Donald Tusk tonight warned the EU will not renegotiate the Brexit deal just hours after a humiliated Theresa May said she was pulling the crunch vote on her plan so she could hold a fresh round of talks. The EU council president said ‘time is running out’ and made it clear the bloc is not willing to change the legal text of the agreement, including the controversial Irish border backstop.
The president of the European Council has ruled out renegotiating Theresa May’s Brexit deal and its controversial backstop at a scheduled summit in Brussels later this week. Donald Tusk said leaders would discuss the agreement struck last month at a meeting and that leaders were “ready to discuss how to facilitate UK ratification”. But he warned that the bloc would use the meeting to discuss no-deal planning “as time is running out”.
The European Union’s Donald Tusk has made a mockery of Theresa May’s plan to go and renegotiate tinkering with the backstop, tweeting: “We will not renegotiate the deal ,including the backstop”. It reflects the way in which Brussels have walked all over the British government who instead of preparing for No Deal, are consistently talking it down. Capitulation rather than negotiation. Tusk said today: “I have decided to call #EUCO on#Brexit(Art. 50) on Thursday. We will not renegotiate the deal, including the backstop, but we are ready to discuss how to facilitate UK ratification.
British fishermen have reacted angrily to claims that French trawlers are carrying out an “invasion” of UK waters. A fleet of 16 French boats began fishing for bass off the coast of Cornwall while British trawlers were trapped in port because of bad weather, it was claimed. Ian Lott, from Maritime Media Services, said: “I can see this turning into a conflict, the French fishing fleet has invaded our shorelines and British waters.” Andy Wheeler, from the Cornish Fish Producers Organisation, said the French “invasion” was a result of their bigger boats being able to better withstand the conditions.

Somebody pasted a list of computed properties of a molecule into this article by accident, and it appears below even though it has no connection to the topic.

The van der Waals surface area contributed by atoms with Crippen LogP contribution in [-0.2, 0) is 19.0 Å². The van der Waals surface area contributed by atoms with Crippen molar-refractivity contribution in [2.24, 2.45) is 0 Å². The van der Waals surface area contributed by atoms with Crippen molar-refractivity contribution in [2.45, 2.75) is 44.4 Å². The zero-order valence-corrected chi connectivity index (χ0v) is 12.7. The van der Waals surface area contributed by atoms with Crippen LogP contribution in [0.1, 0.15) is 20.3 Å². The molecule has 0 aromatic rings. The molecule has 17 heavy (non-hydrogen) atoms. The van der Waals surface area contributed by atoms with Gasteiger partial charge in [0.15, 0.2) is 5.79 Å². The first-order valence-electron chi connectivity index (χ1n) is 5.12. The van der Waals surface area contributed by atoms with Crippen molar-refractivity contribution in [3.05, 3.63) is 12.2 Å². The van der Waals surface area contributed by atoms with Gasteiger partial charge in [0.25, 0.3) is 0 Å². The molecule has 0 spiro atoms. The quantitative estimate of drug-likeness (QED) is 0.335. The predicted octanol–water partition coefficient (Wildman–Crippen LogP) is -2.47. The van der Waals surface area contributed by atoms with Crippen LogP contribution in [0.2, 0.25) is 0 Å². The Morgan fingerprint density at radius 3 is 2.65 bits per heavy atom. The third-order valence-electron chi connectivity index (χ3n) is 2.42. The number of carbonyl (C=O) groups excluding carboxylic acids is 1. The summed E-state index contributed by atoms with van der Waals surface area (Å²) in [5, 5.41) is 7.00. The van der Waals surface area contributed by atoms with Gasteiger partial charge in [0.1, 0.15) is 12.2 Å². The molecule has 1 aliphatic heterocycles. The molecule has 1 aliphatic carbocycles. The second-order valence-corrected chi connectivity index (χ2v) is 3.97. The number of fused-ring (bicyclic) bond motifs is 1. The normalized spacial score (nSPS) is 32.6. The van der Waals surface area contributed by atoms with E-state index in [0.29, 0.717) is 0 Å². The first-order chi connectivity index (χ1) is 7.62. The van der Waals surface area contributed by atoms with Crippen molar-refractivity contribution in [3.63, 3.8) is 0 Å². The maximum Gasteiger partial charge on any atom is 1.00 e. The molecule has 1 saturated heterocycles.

FRENCH fishermen sparked outrage after a fleet of trawlers “invaded” British waters. At least a dozen boats were spotted just a few miles off the Cornish coast early on Sunday. They took the opportunity to trawl our side of the Channel while smaller British boats were moored up in stormy weather. But they retreated yesterday as furious local crews prepared to confront them. Trawler skipper Derek Meredith, 50, based in Brixham, Devon, said: “Why should we allow them in our waters if they don’t let us in theirs?”
British trawlermen have threatened to start ‘stoning’ French crews after the ‘biggest ever invasion’ of trawlers in British waters. The conflict was sparked when around 16 French fishing crews brazenly swept in to catch sea bass just metres from the UK shore over the weekend. But the aggressive angling has led to further Anglo-French water tensions which could lead to a repeat of scenes earlier this year.
French president Emmanuel Macron tonight announced a range of dramatic Socialist-style financial concessions to struggling workers so as to end an ‘economic and social state of emergency’. In a TV address lasting 12 minutes, he said a month of rioting and blockades justified a €100 (£90) increase in the minimum wage, taking it to €1498 (£1360). This will not ‘cost anything to the employer’, said Mr Macron, and will be accompanied by all taxes and other charges on overtimes being scrapped.
FRENCH president Emmanuel Macron tonight caved in to rioters announcing a range of dramatic financial concessions to workers to end an ‘economic and social state of emergency’. In a 12-minute TV address he announced a new £90 increase in the minimum wage – pushing it up to £1,360 a month – following a month of protests and blockades. This will not “cost anything to the employer”, pledged Mr Macron, and will be accompanied by all taxes and other charges on overtimes being scrapped.
President Emmanuel Macron addressed the French nation Wednesday, promising a 100 euro a month increase in the minimum wage, tax-free overtime pay, and year-end bonuses following the Yellow Vest protests. The French leader immediately denounced the violence of the Gilets Jaunes (Yellow Vests) at the beginning of his speech, saying “The events of recent weeks in France and overseas have deeply troubled the nation.